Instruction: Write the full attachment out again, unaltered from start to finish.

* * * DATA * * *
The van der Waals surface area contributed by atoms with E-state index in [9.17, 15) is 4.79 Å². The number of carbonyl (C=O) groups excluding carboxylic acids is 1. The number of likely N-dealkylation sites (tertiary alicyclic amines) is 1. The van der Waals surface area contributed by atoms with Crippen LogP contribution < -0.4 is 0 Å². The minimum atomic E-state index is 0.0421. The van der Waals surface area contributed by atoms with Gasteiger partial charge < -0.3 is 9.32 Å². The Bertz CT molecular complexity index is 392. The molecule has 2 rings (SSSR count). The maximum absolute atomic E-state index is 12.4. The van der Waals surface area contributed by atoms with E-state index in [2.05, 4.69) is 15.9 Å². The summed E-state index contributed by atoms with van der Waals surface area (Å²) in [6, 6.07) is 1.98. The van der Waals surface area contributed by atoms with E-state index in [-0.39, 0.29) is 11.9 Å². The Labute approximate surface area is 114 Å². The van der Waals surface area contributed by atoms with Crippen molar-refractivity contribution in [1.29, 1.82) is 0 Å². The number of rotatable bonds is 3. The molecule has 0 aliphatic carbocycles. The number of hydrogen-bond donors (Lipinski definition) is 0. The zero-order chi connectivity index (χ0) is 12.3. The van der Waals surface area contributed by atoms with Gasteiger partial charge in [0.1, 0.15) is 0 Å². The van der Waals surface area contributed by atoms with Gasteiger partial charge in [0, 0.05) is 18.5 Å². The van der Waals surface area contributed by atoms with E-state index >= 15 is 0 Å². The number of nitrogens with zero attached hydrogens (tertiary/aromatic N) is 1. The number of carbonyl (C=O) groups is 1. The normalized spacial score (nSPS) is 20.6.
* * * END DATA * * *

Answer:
The van der Waals surface area contributed by atoms with E-state index in [9.17, 15) is 4.79 Å². The number of carbonyl (C=O) groups excluding carboxylic acids is 1. The number of likely N-dealkylation sites (tertiary alicyclic amines) is 1. The van der Waals surface area contributed by atoms with Crippen LogP contribution < -0.4 is 0 Å². The minimum atomic E-state index is 0.0421. The van der Waals surface area contributed by atoms with Gasteiger partial charge < -0.3 is 9.32 Å². The Bertz CT molecular complexity index is 392. The molecule has 2 rings (SSSR count). The maximum absolute atomic E-state index is 12.4. The van der Waals surface area contributed by atoms with E-state index in [2.05, 4.69) is 15.9 Å². The summed E-state index contributed by atoms with van der Waals surface area (Å²) in [6, 6.07) is 1.98. The van der Waals surface area contributed by atoms with E-state index in [-0.39, 0.29) is 11.9 Å². The Labute approximate surface area is 114 Å². The van der Waals surface area contributed by atoms with Crippen molar-refractivity contribution in [1.29, 1.82) is 0 Å². The number of rotatable bonds is 3. The molecule has 0 aliphatic carbocycles. The number of hydrogen-bond donors (Lipinski definition) is 0. The zero-order chi connectivity index (χ0) is 12.3. The van der Waals surface area contributed by atoms with Gasteiger partial charge in [0.1, 0.15) is 0 Å². The van der Waals surface area contributed by atoms with Gasteiger partial charge in [0, 0.05) is 18.5 Å². The van der Waals surface area contributed by atoms with E-state index >= 15 is 0 Å². The number of nitrogens with zero attached hydrogens (tertiary/aromatic N) is 1. The number of carbonyl (C=O) groups is 1. The normalized spacial score (nSPS) is 20.6.